You don’t have to be a rock star to live like one. This showhouse living room draws energy from flashy features including a jewel-like end table composed of small mirrored circles, and an extra-spiky shag rug. A midcentury-mod chair wears a traditional Greek-key fabric to amplify the edginess with the contrast of modern and classic. (Note: The pattern is placed on the diagonal for a fresher look.) More glam shimmers from four vertical mirrors propped between the windows. And to assure this room is equipped for all kinds of partying including Grammy night or Super Bowl Sunday, a flat-screen is mounted high on the wall just above the mirrors.

    Interior design: Jolie Korek

  • Indigo Glow

    Real-life living room decorating is one thing; showhouse living room designs are another. Showhouses encourage experimenting; taking risks; going for the unique. That’s what New York designer Eric Cohler and his sister Jennifer Mason did in this Manhattan mansion on the Upper East Side. To discover what makes the design special, look no further than the room’s original richly paneled walls. The sister-brother team painted them a high-gloss indigo for a mega-dose of drama. A white sofa and yellow abstract art stand in stark contrast to the walls’ moody blues.

    Interior design: Eric Cohler and Jennifer Mason

  • Objet d’Art Is a Stand-Out

    In this Stamford, Connecticut, living room of beautiful antiques, one-of-a-kind identity emanates from the large shell-framed mirror. The seashells hit a more playful note than those sounded by the Louis XVI open armchair or the gilded French cane-back chair by the window. The shells’ texture, too, invites closer inspection, drawing attention away from the other furnishings’ decorative carvings and fancy finishes, to the natural world. Wisely, the large seashell-framed mirror is placed prominently in the furniture arrangement, just inside the front door. From the sofa and chairs in the living room’s main conversation area, it can’t be missed. And that’s essential for the piece that is the design’s only allusion to the nearby sea.

    Tip: Give your living room a unique look with one accessory that announces the room’s region, while also breaking from its predominant decorative finishes.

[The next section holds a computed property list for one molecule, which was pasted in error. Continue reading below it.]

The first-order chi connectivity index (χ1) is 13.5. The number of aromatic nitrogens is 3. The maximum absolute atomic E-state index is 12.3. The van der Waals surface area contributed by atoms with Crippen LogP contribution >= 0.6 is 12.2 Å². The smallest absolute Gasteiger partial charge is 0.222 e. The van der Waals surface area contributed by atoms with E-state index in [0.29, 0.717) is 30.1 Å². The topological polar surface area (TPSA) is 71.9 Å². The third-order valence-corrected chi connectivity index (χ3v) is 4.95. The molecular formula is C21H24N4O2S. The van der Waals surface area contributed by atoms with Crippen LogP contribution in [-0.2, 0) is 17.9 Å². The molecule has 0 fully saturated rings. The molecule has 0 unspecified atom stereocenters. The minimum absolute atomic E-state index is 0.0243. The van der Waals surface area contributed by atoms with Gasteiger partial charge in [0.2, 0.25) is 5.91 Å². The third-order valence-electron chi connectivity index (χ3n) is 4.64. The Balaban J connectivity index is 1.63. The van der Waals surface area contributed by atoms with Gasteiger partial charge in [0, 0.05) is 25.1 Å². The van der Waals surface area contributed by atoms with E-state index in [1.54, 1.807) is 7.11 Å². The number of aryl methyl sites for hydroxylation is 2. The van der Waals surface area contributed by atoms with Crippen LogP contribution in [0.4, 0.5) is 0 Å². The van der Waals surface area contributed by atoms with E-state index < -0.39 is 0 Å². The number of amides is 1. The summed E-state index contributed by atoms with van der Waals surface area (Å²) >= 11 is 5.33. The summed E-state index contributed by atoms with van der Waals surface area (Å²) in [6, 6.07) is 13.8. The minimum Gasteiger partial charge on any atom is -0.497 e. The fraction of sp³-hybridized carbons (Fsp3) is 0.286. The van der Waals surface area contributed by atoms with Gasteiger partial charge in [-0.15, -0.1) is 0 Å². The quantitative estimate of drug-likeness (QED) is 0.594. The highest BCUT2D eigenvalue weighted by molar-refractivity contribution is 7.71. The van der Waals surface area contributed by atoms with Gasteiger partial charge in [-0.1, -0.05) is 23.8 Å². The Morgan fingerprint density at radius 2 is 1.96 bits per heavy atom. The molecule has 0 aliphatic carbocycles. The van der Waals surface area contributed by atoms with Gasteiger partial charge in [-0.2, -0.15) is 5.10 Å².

Interior design: Jack Fhillips

  • Magical Murals

    An inimitable and unforgettable style is created in this showhouse living room with a trompe l’oeil mural. Painted to look like the view outside a pair of big windows, the scenic mural portrays the gardens of Chateau de Villandry. Onlookers feel transported to France as a result of the “windows” being draped with ceiling-to-floor panels and including all the proper millwork parts. The mural creates the room’s magic. But it’s underscored by another wall of gold leaves cleverly stamped with real gold leaf. The room’s little bit of trickery feels like a treat.

    Interior design: Cathy Yohay and Marjorie Sobiloff

  • Shelf-and-Show Living Room Decorating

    A custom bookcase that wraps around the window ushers in personal style in this Cape Cod home’s living room. And even if your home isn’t already outfitted with wraparound shelving, it’s an idea that’s easy to implement, even for DIYers. Because it wraps around the window, the shelving unit becomes the room’s natural focal point. That means opportunity with a capital O.  Whatever is displayed on the shelves can stamp the room with special style. Here, it’s a repetition of like boxes across the top two rows—clean, even—and a medley of illustrations all given the same framing treatment. The objects on display aren’t all that special, but their presentation is—and that’s the style source.

    Interior design: Maureen Footer

  • Sky-High Style

    The strongest living room style statements often are about how, more than what; inflection, more than content. In this Houston home’s living room, the style strength lies in how the art is displayed, versus what the art is. (A correlation in the fashion world might be how a scarf is worn, instead of who designed it.) This homeowner, acting as her own designer, gleaned the best ideas from her favorite showhouses. Stacking art in vertical rows all the way to the ceiling is a fave idea she plucked from the repertoire of Atlanta designer Dan Carithers. Its unexpectedness draws the eye beyond the normal boundaries, and makes pieces like the re-covered grandmother sofa appear as stylish as they are personal.

    Interior design: Homeowner Virginia Mary Brown

  • Design Is in the Details

    The irrepressible energy of a Fort Worth home designed by Joseph Minton springs from its mix of objects and fabrics. Nowhere is the tug of that energy stronger than in the living room, where Minton’s mix can be dissected on even a minuscule level. The fireplace mantel, for example, is a catwalk for some bold blue-and-white Chinese porcelains to strut heel to toe with nautilus seashells. This mix of high and low (price-wise) and of not-so-typical next-door neighbors (porcelains and found objects) is the source of the room’s excitement. The lead crystal candy dish on the coffee table goes for the same mix, laden with starfish and seashells.

    Tip: Don’t be afraid to mix inexpensive, casual, or even rustic pieces with finer objects. The tensile energy brings designs to life.

    Interior design: Joseph Minton

  • Show Your Colors

    There’s no mistaking the living room of this Hamptons house for any of its neighbor’s. A signature grass-green color painted on the room’s two-story walls makes sure of that. The color, a combination of restful and zestful, generates its own kind of aura. Against it, the classic white-painted millwork pops, and neutral-upholstered seating pops. Even the furniture’s traditional exposed wood appears a little fresher, a little happier, a little more youthful.

    Interior design: Jack Fhillips

  • More Living Rooms

    For more decorating ideas for your living room, see Elegant Living Rooms in Neutral Colors.